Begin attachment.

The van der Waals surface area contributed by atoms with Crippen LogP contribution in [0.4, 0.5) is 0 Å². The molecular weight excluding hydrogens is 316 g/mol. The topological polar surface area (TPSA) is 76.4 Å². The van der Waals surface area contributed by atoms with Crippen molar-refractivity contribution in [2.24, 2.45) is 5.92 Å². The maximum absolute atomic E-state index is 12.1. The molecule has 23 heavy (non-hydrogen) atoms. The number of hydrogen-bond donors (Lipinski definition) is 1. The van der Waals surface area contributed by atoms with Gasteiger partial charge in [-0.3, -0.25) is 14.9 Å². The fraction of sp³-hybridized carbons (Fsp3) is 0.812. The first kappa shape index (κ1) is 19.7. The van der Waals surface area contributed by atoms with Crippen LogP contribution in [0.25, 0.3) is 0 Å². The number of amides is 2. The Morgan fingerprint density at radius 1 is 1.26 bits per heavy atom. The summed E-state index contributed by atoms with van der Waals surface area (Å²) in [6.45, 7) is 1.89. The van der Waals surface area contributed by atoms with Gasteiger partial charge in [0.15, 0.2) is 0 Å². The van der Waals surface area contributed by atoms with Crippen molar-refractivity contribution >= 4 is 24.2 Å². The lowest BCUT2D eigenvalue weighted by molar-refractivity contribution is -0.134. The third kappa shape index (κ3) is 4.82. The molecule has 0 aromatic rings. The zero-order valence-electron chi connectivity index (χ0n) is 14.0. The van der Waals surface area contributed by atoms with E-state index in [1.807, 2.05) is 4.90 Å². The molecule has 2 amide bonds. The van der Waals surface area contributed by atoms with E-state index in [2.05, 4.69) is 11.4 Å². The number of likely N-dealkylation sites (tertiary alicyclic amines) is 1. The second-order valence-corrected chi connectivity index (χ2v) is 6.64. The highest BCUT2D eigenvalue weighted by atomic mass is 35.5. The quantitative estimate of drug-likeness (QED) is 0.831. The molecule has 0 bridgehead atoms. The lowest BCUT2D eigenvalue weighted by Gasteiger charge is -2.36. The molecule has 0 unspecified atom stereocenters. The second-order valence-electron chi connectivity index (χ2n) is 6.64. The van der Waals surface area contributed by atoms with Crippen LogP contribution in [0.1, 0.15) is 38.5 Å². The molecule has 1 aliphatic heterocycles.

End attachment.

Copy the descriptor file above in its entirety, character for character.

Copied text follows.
The van der Waals surface area contributed by atoms with Crippen LogP contribution in [0.4, 0.5) is 0 Å². The molecular weight excluding hydrogens is 316 g/mol. The topological polar surface area (TPSA) is 76.4 Å². The van der Waals surface area contributed by atoms with Crippen molar-refractivity contribution in [2.24, 2.45) is 5.92 Å². The maximum absolute atomic E-state index is 12.1. The molecule has 23 heavy (non-hydrogen) atoms. The number of hydrogen-bond donors (Lipinski definition) is 1. The van der Waals surface area contributed by atoms with Gasteiger partial charge in [-0.3, -0.25) is 14.9 Å². The fraction of sp³-hybridized carbons (Fsp3) is 0.812. The first kappa shape index (κ1) is 19.7. The van der Waals surface area contributed by atoms with Crippen LogP contribution in [0.25, 0.3) is 0 Å². The number of amides is 2. The Morgan fingerprint density at radius 1 is 1.26 bits per heavy atom. The summed E-state index contributed by atoms with van der Waals surface area (Å²) in [6.45, 7) is 1.89. The van der Waals surface area contributed by atoms with Gasteiger partial charge in [0.15, 0.2) is 0 Å². The van der Waals surface area contributed by atoms with Crippen molar-refractivity contribution >= 4 is 24.2 Å². The lowest BCUT2D eigenvalue weighted by molar-refractivity contribution is -0.134. The third kappa shape index (κ3) is 4.82. The molecule has 0 aromatic rings. The zero-order valence-electron chi connectivity index (χ0n) is 14.0. The van der Waals surface area contributed by atoms with E-state index in [1.807, 2.05) is 4.90 Å². The molecule has 2 amide bonds. The van der Waals surface area contributed by atoms with E-state index in [2.05, 4.69) is 11.4 Å². The number of likely N-dealkylation sites (tertiary alicyclic amines) is 1. The second-order valence-corrected chi connectivity index (χ2v) is 6.64. The highest BCUT2D eigenvalue weighted by atomic mass is 35.5. The quantitative estimate of drug-likeness (QED) is 0.831. The molecule has 0 bridgehead atoms. The lowest BCUT2D eigenvalue weighted by Gasteiger charge is -2.36. The molecule has 0 unspecified atom stereocenters. The second-order valence-electron chi connectivity index (χ2n) is 6.64. The van der Waals surface area contributed by atoms with Crippen LogP contribution in [0.1, 0.15) is 38.5 Å². The molecule has 1 aliphatic heterocycles.